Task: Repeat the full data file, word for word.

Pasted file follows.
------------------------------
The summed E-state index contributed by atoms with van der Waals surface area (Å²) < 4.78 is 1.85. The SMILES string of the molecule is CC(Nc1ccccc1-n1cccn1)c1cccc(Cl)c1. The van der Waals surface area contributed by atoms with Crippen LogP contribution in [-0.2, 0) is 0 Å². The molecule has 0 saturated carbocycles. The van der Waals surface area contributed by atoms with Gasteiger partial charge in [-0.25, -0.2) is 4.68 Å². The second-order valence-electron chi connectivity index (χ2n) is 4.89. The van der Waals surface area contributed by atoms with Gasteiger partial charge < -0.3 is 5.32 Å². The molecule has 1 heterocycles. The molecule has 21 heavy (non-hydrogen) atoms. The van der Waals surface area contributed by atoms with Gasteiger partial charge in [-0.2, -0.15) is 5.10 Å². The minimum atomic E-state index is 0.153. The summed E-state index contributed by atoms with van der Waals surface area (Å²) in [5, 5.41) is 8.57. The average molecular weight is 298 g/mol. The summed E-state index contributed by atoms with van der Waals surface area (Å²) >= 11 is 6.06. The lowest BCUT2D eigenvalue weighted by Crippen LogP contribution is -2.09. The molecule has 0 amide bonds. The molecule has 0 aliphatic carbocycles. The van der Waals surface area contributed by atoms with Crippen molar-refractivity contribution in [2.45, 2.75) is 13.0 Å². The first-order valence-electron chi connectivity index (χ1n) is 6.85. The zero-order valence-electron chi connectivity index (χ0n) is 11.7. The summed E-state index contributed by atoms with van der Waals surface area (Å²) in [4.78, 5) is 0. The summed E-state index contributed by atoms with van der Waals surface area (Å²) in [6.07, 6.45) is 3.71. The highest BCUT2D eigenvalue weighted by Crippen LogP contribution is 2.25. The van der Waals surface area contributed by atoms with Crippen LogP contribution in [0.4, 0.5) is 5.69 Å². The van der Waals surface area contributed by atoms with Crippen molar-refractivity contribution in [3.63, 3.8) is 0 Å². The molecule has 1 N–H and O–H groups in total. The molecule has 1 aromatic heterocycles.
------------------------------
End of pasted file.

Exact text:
The summed E-state index contributed by atoms with van der Waals surface area (Å²) < 4.78 is 1.85. The SMILES string of the molecule is CC(Nc1ccccc1-n1cccn1)c1cccc(Cl)c1. The van der Waals surface area contributed by atoms with Crippen LogP contribution in [-0.2, 0) is 0 Å². The molecule has 0 saturated carbocycles. The van der Waals surface area contributed by atoms with Gasteiger partial charge in [-0.25, -0.2) is 4.68 Å². The second-order valence-electron chi connectivity index (χ2n) is 4.89. The van der Waals surface area contributed by atoms with Gasteiger partial charge < -0.3 is 5.32 Å². The molecule has 1 heterocycles. The molecule has 21 heavy (non-hydrogen) atoms. The van der Waals surface area contributed by atoms with Gasteiger partial charge in [-0.2, -0.15) is 5.10 Å². The minimum atomic E-state index is 0.153. The summed E-state index contributed by atoms with van der Waals surface area (Å²) in [5, 5.41) is 8.57. The average molecular weight is 298 g/mol. The summed E-state index contributed by atoms with van der Waals surface area (Å²) >= 11 is 6.06. The lowest BCUT2D eigenvalue weighted by Crippen LogP contribution is -2.09. The molecule has 0 amide bonds. The molecule has 0 aliphatic carbocycles. The van der Waals surface area contributed by atoms with Crippen molar-refractivity contribution in [2.45, 2.75) is 13.0 Å². The first-order valence-electron chi connectivity index (χ1n) is 6.85. The zero-order valence-electron chi connectivity index (χ0n) is 11.7. The summed E-state index contributed by atoms with van der Waals surface area (Å²) in [4.78, 5) is 0. The summed E-state index contributed by atoms with van der Waals surface area (Å²) in [6.07, 6.45) is 3.71. The highest BCUT2D eigenvalue weighted by Crippen LogP contribution is 2.25. The van der Waals surface area contributed by atoms with Crippen LogP contribution in [0.4, 0.5) is 5.69 Å². The van der Waals surface area contributed by atoms with Crippen molar-refractivity contribution in [3.63, 3.8) is 0 Å². The molecule has 1 N–H and O–H groups in total. The molecule has 1 aromatic heterocycles.